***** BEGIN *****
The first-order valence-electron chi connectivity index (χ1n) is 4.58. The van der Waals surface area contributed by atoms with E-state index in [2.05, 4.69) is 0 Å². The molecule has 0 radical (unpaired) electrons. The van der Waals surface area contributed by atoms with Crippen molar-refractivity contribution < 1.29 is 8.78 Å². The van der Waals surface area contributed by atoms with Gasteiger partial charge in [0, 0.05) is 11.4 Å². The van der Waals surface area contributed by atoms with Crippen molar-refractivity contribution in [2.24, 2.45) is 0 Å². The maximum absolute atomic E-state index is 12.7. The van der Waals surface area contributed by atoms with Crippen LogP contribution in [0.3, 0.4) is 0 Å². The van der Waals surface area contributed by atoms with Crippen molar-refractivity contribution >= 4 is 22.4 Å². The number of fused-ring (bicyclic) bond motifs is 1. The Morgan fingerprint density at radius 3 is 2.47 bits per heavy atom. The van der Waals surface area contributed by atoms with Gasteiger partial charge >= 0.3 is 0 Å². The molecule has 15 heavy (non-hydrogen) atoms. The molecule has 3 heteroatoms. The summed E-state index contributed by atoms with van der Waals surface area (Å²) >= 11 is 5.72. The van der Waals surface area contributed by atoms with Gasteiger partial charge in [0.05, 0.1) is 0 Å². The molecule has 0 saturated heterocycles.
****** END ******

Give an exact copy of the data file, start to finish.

The first-order valence-electron chi connectivity index (χ1n) is 4.58. The van der Waals surface area contributed by atoms with E-state index in [2.05, 4.69) is 0 Å². The molecule has 0 radical (unpaired) electrons. The van der Waals surface area contributed by atoms with Crippen molar-refractivity contribution < 1.29 is 8.78 Å². The van der Waals surface area contributed by atoms with Gasteiger partial charge in [0, 0.05) is 11.4 Å². The van der Waals surface area contributed by atoms with Crippen molar-refractivity contribution in [2.24, 2.45) is 0 Å². The maximum absolute atomic E-state index is 12.7. The van der Waals surface area contributed by atoms with Crippen LogP contribution in [0.3, 0.4) is 0 Å². The van der Waals surface area contributed by atoms with Crippen molar-refractivity contribution >= 4 is 22.4 Å². The number of fused-ring (bicyclic) bond motifs is 1. The Morgan fingerprint density at radius 3 is 2.47 bits per heavy atom. The van der Waals surface area contributed by atoms with Gasteiger partial charge >= 0.3 is 0 Å². The molecule has 15 heavy (non-hydrogen) atoms. The molecule has 3 heteroatoms. The summed E-state index contributed by atoms with van der Waals surface area (Å²) >= 11 is 5.72. The van der Waals surface area contributed by atoms with Gasteiger partial charge in [0.05, 0.1) is 0 Å². The molecule has 0 saturated heterocycles.